Toes are being screwed into executives' shoes so tightly in Stamford, CT right now that they're in danger of boring a hole right through dozens of pairs of designer brogues. The news that AEW's All Out became Sold Out in double-quick time is further manure on a complete pile of a week for the company, which began with a record low rating for flagship show WWE Raw outside of holiday season.
The inversely proportional factors of a failing product propped up by ethics-free trips to Saudi Arabia against a vibrant, super-hot independent utopia is creating all sorts of internal misery for McMahon and co. WWE were caught cold when Jon Moxley pulled the wool over their eyes by alighting in AEW at Double or Nothing, and a slew of talent is said to be eager to follow their ex-colleague out of the exit door.
Speaking on Wrestling Observer Radio, Dave Meltzer said that the volume of those under contract at WWE who have contacted AEW is "mind-blowing", adding that Vince did not see this coming.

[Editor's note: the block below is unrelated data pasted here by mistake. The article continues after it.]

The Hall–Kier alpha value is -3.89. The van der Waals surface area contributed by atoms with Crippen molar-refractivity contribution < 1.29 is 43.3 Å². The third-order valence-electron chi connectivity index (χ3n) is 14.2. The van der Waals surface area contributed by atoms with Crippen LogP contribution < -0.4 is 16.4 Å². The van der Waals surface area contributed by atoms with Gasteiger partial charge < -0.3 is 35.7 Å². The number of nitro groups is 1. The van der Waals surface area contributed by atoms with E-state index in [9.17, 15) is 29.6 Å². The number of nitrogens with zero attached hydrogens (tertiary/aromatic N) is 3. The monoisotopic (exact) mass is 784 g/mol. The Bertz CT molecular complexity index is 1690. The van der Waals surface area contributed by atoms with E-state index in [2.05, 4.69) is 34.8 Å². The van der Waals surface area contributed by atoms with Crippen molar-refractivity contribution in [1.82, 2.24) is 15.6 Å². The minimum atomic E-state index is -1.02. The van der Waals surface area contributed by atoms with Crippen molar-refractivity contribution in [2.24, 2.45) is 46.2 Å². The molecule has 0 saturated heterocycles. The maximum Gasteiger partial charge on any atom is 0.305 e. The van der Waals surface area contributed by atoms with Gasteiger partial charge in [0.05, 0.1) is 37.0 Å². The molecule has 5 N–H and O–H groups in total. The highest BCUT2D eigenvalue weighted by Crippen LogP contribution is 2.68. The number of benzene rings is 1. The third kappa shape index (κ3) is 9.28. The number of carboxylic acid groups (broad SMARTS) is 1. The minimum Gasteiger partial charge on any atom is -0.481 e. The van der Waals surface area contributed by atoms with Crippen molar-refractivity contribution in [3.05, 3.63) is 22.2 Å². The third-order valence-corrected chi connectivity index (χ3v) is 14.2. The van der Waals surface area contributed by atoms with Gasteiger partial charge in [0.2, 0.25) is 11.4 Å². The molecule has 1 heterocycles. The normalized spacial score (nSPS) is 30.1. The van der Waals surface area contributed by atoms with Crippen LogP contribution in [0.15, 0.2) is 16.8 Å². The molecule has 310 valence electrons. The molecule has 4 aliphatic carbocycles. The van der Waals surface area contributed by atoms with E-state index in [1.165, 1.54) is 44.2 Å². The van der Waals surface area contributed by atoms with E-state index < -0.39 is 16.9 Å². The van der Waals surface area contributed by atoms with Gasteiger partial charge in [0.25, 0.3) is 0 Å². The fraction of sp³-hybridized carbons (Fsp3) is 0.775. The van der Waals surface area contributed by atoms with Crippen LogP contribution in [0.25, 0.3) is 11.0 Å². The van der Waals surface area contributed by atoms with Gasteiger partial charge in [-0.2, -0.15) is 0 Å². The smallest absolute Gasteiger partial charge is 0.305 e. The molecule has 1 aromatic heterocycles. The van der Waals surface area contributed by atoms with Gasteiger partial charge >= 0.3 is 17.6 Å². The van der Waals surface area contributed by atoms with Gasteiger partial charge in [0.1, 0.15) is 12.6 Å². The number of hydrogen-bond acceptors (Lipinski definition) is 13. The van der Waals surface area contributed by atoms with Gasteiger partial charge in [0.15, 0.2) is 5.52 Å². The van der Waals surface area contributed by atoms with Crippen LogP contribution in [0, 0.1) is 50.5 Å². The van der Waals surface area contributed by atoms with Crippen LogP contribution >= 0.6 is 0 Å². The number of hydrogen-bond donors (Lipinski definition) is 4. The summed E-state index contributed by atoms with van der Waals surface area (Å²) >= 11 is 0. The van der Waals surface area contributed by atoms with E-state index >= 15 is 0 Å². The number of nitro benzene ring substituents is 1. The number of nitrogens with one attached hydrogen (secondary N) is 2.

Not everybody wants out - Meltzer noted Roman Reigns as an obvious exception - but AEW's "insane momentum" has supposedly turned far more heads than WWE are comfortable with.
"WWE didn't expect this [...] to keep growing," said the veteran journalist. "[They] would have thought it was beginner's luck the first time, but now they can't say that."
And it seems that momentum is only set to blossom further. Some talent have already made public overtures towards the upstarts - notably Sasha Banks and The Revival. At this stage, we can only speculate who else is asking around for Tony Khan's number.
Could one of them surreptitiously become the new Lex Luger when AEW launches on TNT this October? Keep your eyes peeled for disgruntled WWE stars shopping for frilly shirts...
Benjamin was born in 1987, and is still not dead. He variously enjoys classical music, old-school adventure games (they're not dead), and walks on the beach (albeit short - asthma, you know).
He's currently trying to compile a comprehensive history of video game music, yet denies accusations that he purposefully targets niche audiences. He's often wrong about these things.